Drinks that are high in sugar and/or acidity can contribute to the formation of cavities. Sugary beverages such as soda, fruit juices, energy drinks, and sweetened teas are common culprits. Additionally, acidic drinks like citrus juices, sports drinks, and some flavored waters can erode tooth enamel, making teeth more susceptible to decay. It's essential to limit consumption of these drinks and maintain good oral hygiene practices to prevent cavities.

What happens if you don't brush your teeth after drinking tea?
If you don't brush your teeth after drinking tea, especially if it's sweetened or contains additives, several things can occur. Firstly, the sugars in the tea can combine with bacteria in your mouth to form acids, which can erode tooth enamel and lead to cavities over time. Secondly, the tannins in tea can stain teeth, causing discoloration or yellowing. Additionally, any leftover residue from the tea can promote bacterial growth, leading to bad breath or even gum disease if left unchecked. Therefore, brushing your teeth with nano hydroxyapatite toothpaste and expandable flossing after consuming tea helps remove these harmful substances and maintains oral health.

Does black tea restore enamel?
While black tea contains compounds that may have some benefits for oral health, such as polyphenols that can help inhibit bacteria growth, there is no direct evidence to suggest that black tea restores tooth enamel. Enamel, once lost or damaged, cannot be regenerated by consuming black tea or any other beverage. However, black tea's lower acidity compared to some other drinks may help protect enamel from further erosion when consumed in moderation. Overall, maintaining good oral hygiene practices and regular dental check-ups are essential for preserving and protecting tooth enamel.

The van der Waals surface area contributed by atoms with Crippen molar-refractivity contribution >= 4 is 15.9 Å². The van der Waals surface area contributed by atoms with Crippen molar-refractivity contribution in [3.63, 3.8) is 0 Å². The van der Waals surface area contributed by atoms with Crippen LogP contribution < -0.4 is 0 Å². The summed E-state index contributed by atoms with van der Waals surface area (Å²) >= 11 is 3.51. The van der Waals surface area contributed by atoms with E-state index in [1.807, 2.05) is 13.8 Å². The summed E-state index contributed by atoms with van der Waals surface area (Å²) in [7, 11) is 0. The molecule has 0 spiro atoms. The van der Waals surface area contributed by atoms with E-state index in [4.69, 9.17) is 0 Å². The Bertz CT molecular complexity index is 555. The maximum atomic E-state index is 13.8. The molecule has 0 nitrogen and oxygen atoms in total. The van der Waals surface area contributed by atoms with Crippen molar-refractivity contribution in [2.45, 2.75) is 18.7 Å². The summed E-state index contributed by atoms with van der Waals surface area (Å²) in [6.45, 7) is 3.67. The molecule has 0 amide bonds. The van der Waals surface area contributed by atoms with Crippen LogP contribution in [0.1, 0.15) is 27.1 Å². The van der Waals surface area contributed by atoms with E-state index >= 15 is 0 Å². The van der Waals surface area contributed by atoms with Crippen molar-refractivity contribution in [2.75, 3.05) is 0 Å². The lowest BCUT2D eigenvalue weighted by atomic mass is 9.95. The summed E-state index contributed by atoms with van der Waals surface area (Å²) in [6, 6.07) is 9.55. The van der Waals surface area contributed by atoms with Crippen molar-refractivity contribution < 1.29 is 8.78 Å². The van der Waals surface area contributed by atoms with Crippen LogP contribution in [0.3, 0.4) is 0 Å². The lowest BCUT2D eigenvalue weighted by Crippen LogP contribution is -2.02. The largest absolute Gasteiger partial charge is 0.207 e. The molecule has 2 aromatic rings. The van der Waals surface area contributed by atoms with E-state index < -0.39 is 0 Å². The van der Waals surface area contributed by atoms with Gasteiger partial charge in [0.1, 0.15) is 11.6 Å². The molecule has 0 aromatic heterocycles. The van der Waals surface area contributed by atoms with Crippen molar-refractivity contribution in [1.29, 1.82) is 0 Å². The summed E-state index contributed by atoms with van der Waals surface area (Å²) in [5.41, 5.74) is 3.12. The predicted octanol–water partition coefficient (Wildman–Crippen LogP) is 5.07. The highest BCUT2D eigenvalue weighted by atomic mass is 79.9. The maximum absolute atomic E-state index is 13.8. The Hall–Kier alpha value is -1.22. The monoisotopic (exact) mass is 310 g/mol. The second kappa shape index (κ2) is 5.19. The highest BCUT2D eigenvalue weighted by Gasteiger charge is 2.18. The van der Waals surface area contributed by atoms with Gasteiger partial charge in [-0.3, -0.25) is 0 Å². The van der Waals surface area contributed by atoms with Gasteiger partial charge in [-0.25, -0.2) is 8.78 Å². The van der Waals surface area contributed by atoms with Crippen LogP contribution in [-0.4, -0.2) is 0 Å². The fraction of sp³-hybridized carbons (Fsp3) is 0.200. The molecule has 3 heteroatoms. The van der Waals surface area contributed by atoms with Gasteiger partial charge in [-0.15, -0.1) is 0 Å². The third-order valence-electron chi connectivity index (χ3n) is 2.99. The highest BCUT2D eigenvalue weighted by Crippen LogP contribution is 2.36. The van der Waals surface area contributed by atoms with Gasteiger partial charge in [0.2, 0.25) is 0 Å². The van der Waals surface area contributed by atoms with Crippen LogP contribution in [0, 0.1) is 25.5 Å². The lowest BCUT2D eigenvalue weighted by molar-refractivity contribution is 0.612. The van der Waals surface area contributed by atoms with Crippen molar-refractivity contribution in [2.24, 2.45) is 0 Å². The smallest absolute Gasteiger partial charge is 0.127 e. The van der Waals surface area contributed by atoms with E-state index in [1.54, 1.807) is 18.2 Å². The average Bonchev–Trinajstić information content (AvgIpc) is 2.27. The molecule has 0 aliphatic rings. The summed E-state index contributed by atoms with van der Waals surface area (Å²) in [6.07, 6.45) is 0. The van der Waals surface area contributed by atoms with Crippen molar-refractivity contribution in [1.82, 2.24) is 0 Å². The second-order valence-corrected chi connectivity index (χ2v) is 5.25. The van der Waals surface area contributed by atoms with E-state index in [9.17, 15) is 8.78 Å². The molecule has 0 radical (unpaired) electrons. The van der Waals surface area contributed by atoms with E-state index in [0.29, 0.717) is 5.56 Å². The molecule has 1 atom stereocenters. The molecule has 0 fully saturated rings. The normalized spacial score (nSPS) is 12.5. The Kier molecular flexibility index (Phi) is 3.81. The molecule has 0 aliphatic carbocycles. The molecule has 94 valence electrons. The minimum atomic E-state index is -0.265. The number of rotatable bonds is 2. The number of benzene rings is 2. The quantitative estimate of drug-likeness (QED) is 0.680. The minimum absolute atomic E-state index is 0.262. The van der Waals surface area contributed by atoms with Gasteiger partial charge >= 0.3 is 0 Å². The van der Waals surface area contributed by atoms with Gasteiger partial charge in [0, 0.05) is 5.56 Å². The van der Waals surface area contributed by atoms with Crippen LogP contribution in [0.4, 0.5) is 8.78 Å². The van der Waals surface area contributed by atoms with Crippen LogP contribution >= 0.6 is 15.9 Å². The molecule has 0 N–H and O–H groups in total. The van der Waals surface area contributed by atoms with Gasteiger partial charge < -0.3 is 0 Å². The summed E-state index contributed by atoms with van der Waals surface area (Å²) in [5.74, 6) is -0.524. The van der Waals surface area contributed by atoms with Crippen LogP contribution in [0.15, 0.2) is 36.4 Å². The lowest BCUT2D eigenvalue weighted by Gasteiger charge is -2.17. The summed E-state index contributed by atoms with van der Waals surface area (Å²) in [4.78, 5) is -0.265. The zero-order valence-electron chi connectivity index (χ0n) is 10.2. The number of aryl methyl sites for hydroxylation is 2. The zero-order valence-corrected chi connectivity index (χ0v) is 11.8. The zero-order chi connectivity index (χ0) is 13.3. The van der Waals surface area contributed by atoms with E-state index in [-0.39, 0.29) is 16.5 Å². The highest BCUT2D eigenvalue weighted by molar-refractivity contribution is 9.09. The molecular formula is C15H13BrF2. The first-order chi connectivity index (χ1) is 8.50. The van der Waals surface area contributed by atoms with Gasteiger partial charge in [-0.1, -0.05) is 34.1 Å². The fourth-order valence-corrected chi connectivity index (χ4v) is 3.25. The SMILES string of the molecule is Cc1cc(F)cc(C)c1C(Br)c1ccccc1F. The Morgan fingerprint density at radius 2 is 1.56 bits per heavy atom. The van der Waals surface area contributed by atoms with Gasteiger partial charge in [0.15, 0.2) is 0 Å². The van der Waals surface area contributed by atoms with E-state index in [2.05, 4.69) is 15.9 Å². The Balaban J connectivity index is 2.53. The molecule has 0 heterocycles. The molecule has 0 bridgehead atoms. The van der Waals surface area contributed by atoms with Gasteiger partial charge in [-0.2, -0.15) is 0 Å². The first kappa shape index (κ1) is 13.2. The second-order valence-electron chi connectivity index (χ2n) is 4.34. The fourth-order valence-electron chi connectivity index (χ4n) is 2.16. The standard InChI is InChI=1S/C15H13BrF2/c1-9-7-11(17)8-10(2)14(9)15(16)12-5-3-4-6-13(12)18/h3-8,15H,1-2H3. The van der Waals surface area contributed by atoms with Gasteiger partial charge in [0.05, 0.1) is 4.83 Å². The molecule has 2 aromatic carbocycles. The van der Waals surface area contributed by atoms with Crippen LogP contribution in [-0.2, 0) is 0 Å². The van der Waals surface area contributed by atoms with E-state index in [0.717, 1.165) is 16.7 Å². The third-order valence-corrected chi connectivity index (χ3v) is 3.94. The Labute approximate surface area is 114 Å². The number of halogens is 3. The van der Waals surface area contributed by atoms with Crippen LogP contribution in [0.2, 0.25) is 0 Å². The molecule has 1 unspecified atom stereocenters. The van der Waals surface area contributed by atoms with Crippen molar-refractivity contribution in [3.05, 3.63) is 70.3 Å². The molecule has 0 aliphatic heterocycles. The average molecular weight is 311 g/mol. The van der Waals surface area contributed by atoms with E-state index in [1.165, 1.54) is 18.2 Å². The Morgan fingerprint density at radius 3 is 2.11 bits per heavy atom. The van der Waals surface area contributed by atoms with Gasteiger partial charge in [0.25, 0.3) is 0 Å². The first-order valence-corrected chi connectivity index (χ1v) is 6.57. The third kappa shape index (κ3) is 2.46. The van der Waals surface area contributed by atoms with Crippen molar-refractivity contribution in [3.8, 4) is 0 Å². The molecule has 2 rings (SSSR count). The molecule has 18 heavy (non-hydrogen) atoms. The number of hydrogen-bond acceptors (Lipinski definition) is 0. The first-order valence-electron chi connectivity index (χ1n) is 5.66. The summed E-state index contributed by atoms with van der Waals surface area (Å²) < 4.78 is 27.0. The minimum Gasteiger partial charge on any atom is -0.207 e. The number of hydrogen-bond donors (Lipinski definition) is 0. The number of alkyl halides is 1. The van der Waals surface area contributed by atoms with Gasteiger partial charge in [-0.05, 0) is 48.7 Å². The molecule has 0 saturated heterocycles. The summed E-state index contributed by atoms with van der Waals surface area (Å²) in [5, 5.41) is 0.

NOBS Toothpaste Tablets
NOBS Toothpaste Tablets
NOBS Toothpaste Tablets
NOBS Toothpaste Tablets
NOBS Toothpaste Tablets
NOBS Toothpaste Tablets
NOBS Toothpaste Tablets
NOBS Toothpaste Tablets
NOBS Toothpaste Tablets

NOBS Toothpaste Tablets

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NOBS is everything toothpaste should be - all the good stuff, and none of the junk.

Fluoride Free
Never any fluoride, and no harsh abrasives.

We used the magical remineralizing power of 5% nano-hydroxyapatite to protect your teeth long-term. It's the safest alternative to fluoride!

Unlike messy tube toothpaste, NOBS are easy to store and use anywhere.

Thanks to our unique blend of natural ingredients, NOBS will make your breath as fresh as you look. Instead of gross sweeteners that cover up a natural slightly bitter aftertaste, our organic mint will leave you so kissable. Trust us, your date will thank you.

Cleans Effectively Without Damaging Enamel

With an enviable RDA of 21.38, NOBS Toothpaste Tablets are intentionally designed to help you gently buff out surface stains and break up plaque biofilm without causing damage to your enamel. Thanks, baking soda!

Flex on TSA

NOBS toothpaste tablets don’t apply to the 3.4oz limit. Fly with confidence that you won’t be condemned to a dirty mouth while you travel.

No Mess

Never worry about your toothpaste tube exploding over your other toiletries. NOBS toothpaste tablets come in an air-tight glass jar, free of plastic and without the mess. Unscrew, chew, and renew your mouth.

No Plastic

We want you to disrupt your brushing routine, not your endocrine system. Unlike other brands, our product is free of all plastics and BPAs.

Perfect Size

NOBS toothpaste tablets are individual and perfectly dosed. No more squeezing, no more tube sliding against the edge of your sink and definitely no wasted toothpaste.

Safe for Children

Protecting little ones is our top priority. NOBS provides the safest oral care for pregnant women and their families. Just monitor and ensure that your child can chew and swallow safely before introducing them to NOBS.

This product is not suitable for pets. Humans only, please!

While xylitol is great for supporting the human oral microbiome, it can be toxic to pets. Please keep NOBS away from your furry friends, and contact your veterinarian immediately if consumed by your pet.

Fluoride Free Toothpaste Tablets